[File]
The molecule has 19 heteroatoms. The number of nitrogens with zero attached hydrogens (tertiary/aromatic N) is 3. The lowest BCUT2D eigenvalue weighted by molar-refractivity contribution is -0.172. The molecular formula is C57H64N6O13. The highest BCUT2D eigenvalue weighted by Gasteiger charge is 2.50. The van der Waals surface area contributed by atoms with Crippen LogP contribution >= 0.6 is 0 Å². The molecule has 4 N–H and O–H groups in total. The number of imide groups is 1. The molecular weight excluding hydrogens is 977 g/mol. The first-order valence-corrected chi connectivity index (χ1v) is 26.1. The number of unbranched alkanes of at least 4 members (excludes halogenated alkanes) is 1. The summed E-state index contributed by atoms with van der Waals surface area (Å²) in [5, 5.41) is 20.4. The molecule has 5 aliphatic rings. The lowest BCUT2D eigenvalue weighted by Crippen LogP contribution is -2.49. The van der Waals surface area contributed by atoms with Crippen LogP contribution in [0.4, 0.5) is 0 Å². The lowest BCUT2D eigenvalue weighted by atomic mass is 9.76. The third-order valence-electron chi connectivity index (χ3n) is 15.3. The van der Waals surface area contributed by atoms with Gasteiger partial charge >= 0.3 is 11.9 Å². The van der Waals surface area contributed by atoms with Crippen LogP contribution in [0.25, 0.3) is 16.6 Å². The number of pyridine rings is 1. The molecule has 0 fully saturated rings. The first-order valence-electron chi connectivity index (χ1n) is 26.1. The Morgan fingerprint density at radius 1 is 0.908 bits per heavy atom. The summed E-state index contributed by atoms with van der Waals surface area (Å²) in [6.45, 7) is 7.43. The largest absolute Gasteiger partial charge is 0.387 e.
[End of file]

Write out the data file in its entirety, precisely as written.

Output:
The molecule has 19 heteroatoms. The number of nitrogens with zero attached hydrogens (tertiary/aromatic N) is 3. The lowest BCUT2D eigenvalue weighted by molar-refractivity contribution is -0.172. The molecular formula is C57H64N6O13. The highest BCUT2D eigenvalue weighted by Gasteiger charge is 2.50. The van der Waals surface area contributed by atoms with Crippen LogP contribution >= 0.6 is 0 Å². The molecule has 4 N–H and O–H groups in total. The number of imide groups is 1. The molecular weight excluding hydrogens is 977 g/mol. The first-order valence-corrected chi connectivity index (χ1v) is 26.1. The number of unbranched alkanes of at least 4 members (excludes halogenated alkanes) is 1. The summed E-state index contributed by atoms with van der Waals surface area (Å²) in [5, 5.41) is 20.4. The molecule has 5 aliphatic rings. The lowest BCUT2D eigenvalue weighted by Crippen LogP contribution is -2.49. The van der Waals surface area contributed by atoms with Crippen LogP contribution in [0.4, 0.5) is 0 Å². The lowest BCUT2D eigenvalue weighted by atomic mass is 9.76. The third-order valence-electron chi connectivity index (χ3n) is 15.3. The van der Waals surface area contributed by atoms with Gasteiger partial charge >= 0.3 is 11.9 Å². The van der Waals surface area contributed by atoms with Crippen LogP contribution in [0.25, 0.3) is 16.6 Å². The number of pyridine rings is 1. The molecule has 0 fully saturated rings. The first-order valence-electron chi connectivity index (χ1n) is 26.1. The Morgan fingerprint density at radius 1 is 0.908 bits per heavy atom. The summed E-state index contributed by atoms with van der Waals surface area (Å²) in [6.45, 7) is 7.43. The largest absolute Gasteiger partial charge is 0.387 e.